The first thing to notice is that no absorption exceeds 100% , so at 14.9 micron wavelength CO2 absorbs 100%, and water vapor absorbs another 80%, the total sum is still 100%. It is impossible to absorb more than 100% of the total energy available for that wavelength. Therefore between the wavelengths 14 and 16 microns all energy is absorbed regardless of CO2 concentration and water vapor concentration. The olive area represents the extra absorption of CO2 at 280 ppm when the water vapor is taken out (you cannot absorb more than 100%). The small yellow slivers represent the extra CO2 absorption at 460 ppm. The white area between the brown total absorption area and the red earth emission line is the total energy emitted through the atmospheric window.

(There exists a good measuring point, where the all dominant greenhouse gases are CO2, Methane, NO2 and O3. At the South Pole in the winter the air is clean, there is almost no water vapor and the winter temperature at the Amundsen–Scott South Pole Station between April and September 2021, a frigid minus-78 degrees (minus-61 Celsius), was the coldest on record dating back to 1957, and the trend is 1 C colder per century. (In the summer humidity increases and for summers the trend is increasing temperatures.) The winter cooling trend is a hint that rising CO2, CH4, N3O and O3 levels are not the dominant factors in temperature rise.)

Besides the absorption window in the 14,9 micron band that absorbs 100% of the available energy water is fundamental and the majority of the energy is already absorbed. But there are smaller absorption in the 10.5, 9.5 and 4.3 micron. The 10.5 and 9.5 micron wavelength do not saturate. so they participate with their full strength when CO2 increases but the 4,3 micron is in a region where there is not much energy emitted , and what is emitted is nearly all absorbed by water vapor. The total greenhouse effect from CO2 at 280 ppm CO2 is 2.5 C and when CO2 is increased to 460 ppm the additional temperature rise will be 0.2 C, if the water vapor staid the same. But the water vapor has increased 10% due to an increase in global temperature by 1.5C. This will lead to a temperature increase from the 2.11% increased absorption from CO2, in the 12.5 to 17 micron band is total CO2 greenhouse effect of 0.2 C x 0.0211 or 0.057C increase when the base increase of water vapor is subtracted out.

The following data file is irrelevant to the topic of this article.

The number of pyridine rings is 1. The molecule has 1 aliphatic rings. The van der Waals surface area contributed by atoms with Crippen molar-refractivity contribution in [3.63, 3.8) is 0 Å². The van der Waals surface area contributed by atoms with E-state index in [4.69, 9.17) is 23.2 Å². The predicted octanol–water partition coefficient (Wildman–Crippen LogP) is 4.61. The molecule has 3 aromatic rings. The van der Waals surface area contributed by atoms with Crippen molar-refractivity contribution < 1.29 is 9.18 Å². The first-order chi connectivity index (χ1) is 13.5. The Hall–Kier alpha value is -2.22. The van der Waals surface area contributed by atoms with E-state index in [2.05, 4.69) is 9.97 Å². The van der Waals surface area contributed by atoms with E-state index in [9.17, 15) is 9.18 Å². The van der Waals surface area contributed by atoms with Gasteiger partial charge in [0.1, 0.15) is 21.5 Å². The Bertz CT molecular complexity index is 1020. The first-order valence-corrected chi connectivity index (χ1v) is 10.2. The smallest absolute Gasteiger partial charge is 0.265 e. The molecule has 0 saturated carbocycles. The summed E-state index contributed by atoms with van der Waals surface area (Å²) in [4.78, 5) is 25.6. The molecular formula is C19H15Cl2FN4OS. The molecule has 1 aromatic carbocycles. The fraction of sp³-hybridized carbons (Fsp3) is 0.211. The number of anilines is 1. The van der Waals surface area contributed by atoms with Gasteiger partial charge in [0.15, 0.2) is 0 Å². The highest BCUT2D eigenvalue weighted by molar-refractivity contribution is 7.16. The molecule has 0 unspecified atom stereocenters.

The other effect that must be subtracted out is: Temperature is increased 1.5C which results in absolute humidity increase of 10% assuming relative humidity stays constant, so we must subtract out the absorption increase from water vapor in the 12.5 to 14 micron band. The higher wavelengths are of no importance for this calculation since they are already saturated. This amounts to a temperature decrease of 0.117C, so the net temperature increase from a CO2 increase of 64% from 280 ppm to 460 ppm and at the same time water vapor increases 10% is:

0.2 C + 0,057C – 0.117C = 0.14C +- 0.05C.

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Retired engineer, graduated from Chalmers Technical University a long time ago with a degree in Technical Physics. Career in Aerospace, Analytical Chemistry, computer chip manufacturing and finally adjunct faculty at Pennsylvania State University, taught just one course in Computer Engineering, the Capstone Course.